Digital Identity and Security Reflection

In todays ‘big brother’ era it is crucial teachers consider the ramifications their digital identity could have on the professional life. Increasingly, employers are using social media as tool to screen potential employees (Yeager, n.d.). The media often draws attention to teachers being penalised and in some cased fired for inappropriate use of social media (Simpson, 2010). The term ‘digital tattoo’ used by the University of British Columbia [UBC] and companion tagline ‘think before you ink’ are a perfect analogy and reminder of the permanency of online activity (The Digital Tattoo Project, 2013). Teachers are highly visible community members and as such, need to remember that their online activities are open to scrutiny (Yeager, n.d.). The internet is a public arena (UBC, n.d.).

Learning about new technologies and exploring the digital identities of teachers through their blogs, linked-in, and pinterest accounts has excited me to the positive potential and professional strength of a carefully executed digital identity. Initially I was concerned my eclectic assemblage of personal posts and information shared online is misaligned with my teacher identity. While I believe strongly in my right to express myself online in a personal manner I am aware of the necessity of having distinctly separate identities by maintaining a distance between your personal and professional persona and have resolved to clean up my online presence. My excitement lay in discovering the ways I can control how I portray myself online. Acting in the role of curator I can create the ideal teacher identity to be used to promote myself to parents and employees. For teachers an online identity can be a digital portfolio, place to store resources, and proof of professional engagement, critical reflection and continual development (Yeager, n.d.). It can serve as a window to a teacher’s pedagogy and is a valuable tool to network and connect with fellow teachers (Owens, 2014).

Mindfulness for how online posts may be misinterpreted if the audience or context change, and an adept understanding of the mechanics of digital security are essential skills for teachers to function successfully in the 21st Century.

Word Count: 328


The Digital Tattoo Project. (2013, March 13). TBYI: 5 types of people on social media [Video file]. Retrieved from

Owens, M. (2014). Using social media in the classroom: Why there is a lot to like. Retrieved from

Simpson, M. (2010). Social networking nightmares: Cyberspeak no evil. Retrieved from

University of British Columbia. (n.d.). Removing myself from the internet. Retrieved from

Yeager, J. (n.d.). When should teachers use social media? Retreived from


Digital Identity a University of Adelaide Press Publication

For more information on the topic I recommend Clair Sullivan’s book Digital Identity: An Emergent Legal Concept, which is available for download at the following link.


In today’s digital environment the concept of identity is an issue of much greater complexity than it was in the days of the offline world. Our digital identity can exist in many forms and for many different purposes. Its existence on the Web becomes a currency that can be unscrupulously traded and abused.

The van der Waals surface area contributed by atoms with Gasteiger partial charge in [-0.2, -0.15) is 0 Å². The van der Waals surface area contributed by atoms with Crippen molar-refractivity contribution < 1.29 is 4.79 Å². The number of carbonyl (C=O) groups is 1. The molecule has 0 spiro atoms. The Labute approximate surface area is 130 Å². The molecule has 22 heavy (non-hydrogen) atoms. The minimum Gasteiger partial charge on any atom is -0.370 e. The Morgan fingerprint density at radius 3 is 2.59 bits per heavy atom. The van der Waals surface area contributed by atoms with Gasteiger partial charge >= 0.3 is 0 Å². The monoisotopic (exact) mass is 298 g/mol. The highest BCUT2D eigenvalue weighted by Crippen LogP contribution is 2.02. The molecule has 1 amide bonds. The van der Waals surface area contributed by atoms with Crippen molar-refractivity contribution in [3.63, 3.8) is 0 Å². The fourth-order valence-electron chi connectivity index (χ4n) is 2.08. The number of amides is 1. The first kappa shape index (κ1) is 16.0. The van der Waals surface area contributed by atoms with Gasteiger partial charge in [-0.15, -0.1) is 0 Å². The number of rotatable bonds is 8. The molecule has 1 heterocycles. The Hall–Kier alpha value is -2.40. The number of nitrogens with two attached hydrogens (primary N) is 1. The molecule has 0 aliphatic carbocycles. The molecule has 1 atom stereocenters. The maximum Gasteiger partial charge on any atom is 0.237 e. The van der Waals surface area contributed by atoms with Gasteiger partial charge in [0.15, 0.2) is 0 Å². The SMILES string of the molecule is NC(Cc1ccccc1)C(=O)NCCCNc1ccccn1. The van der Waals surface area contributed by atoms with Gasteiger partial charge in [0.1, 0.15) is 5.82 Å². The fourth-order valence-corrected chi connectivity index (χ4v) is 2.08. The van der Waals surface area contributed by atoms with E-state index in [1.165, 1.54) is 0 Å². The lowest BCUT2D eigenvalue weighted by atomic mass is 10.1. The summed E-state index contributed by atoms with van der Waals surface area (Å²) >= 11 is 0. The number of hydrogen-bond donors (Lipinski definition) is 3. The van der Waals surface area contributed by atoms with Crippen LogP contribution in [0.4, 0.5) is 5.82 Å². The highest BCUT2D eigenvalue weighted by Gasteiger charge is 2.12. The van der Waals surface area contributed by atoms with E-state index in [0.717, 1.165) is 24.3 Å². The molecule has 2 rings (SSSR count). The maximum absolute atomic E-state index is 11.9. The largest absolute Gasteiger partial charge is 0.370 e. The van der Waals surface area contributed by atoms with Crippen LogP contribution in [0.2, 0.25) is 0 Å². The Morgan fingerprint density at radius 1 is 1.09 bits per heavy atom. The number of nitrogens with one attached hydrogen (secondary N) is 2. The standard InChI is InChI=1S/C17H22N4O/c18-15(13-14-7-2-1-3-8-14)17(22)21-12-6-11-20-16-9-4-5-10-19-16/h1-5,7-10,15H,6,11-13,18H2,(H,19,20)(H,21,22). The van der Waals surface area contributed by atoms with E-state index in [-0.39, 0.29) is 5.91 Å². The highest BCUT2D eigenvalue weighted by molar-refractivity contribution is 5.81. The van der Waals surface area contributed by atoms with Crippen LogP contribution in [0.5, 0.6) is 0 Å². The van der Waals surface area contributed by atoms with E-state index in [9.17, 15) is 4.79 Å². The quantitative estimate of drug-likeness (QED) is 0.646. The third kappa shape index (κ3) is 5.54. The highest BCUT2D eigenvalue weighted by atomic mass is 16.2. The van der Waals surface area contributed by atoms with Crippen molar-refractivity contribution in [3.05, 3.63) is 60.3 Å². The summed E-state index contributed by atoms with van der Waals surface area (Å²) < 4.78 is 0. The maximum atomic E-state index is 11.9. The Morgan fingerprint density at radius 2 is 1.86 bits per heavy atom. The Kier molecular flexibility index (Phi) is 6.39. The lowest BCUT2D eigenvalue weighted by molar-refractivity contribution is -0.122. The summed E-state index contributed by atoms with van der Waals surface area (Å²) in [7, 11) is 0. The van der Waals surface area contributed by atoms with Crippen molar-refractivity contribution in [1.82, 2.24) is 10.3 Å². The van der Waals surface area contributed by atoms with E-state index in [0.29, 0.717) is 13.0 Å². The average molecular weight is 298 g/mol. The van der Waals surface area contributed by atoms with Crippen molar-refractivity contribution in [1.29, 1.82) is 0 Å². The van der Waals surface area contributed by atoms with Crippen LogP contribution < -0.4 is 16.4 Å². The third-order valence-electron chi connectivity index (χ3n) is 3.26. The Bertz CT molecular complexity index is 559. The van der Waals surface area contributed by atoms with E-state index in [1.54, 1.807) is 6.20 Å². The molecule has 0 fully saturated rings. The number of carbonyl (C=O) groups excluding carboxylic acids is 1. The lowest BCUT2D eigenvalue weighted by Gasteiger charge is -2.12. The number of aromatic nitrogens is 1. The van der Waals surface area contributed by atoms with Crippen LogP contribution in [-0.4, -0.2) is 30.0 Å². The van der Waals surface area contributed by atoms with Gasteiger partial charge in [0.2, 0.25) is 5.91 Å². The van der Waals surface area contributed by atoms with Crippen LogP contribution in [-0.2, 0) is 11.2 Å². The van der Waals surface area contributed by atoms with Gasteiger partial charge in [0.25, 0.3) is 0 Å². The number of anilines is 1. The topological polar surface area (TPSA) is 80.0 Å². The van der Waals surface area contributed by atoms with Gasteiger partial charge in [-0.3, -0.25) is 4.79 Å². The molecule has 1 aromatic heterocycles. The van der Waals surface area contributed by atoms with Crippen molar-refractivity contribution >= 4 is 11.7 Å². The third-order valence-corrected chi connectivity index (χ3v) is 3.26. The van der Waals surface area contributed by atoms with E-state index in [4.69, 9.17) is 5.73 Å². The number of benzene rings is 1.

– Professor Stephen Saxby (2014)


Teaching Resource and Evaluation Matrix

Storify (Sommervelle, 2015).

Name of teaching resource

Storify: Yayoi Kusama Retrospective

Weblink (if web based)

Who should this digital teaching resource be used with? (ie year/grade)

Grade Four

How should it be used? (e.g. individual, whole class)

This resource has been designed for individual use as a research tool for students to explore the life and works of the artist Yayoi Kusama. Additionally it is easily adapted to whole class use where the teacher can display it on a smartboard or projector and walk through the resources. In this way the class can watch the videos, read, discuss and question the information together.

Which subject or learning area would it be most appropriate to use in?

Visual Art.

Identify the strengths of this teaching resource

Storify’s strength lies in its ease of use as a curation tool and functionality for gathering online materials following a theme, story or concept together in one location. The ability to annotate the ‘story’ gives teachers the freedom to ask questions or assign activities throughout.

Identify any weaknesses of this teaching resource

The only weakness I encountered with this resource is that it can be time consuming to gather materials and put together.

Explain any ideas you may have for further use of this teaching resource

I would like to use this resource as part of a unit of work accompanying a class visit to Kusama’s obliteration room. Children will use storify to expand their understanding of Kusama’s position and success in the art world will and use this to answer questions about the information and engaging in class discussion about the use of pattern and repetition in art.

Word count: 204


Sommervelle, J. (2015). Storify header screenshot [Image].

Sommervelle, J. (2015). Storify screenshot [Image].

Geometric Solids

Teaching Reference

A screencast taken of Geometric Solids, a digital teaching resource by Illuminations as I use it to explore the properties of a cube.


Sommervelle, J. (2015, April 26). Geometric solids screencast [Video]. Retrieved from

Swift, B. (2011). Pretty colors [Image]. Retrieved from htpp://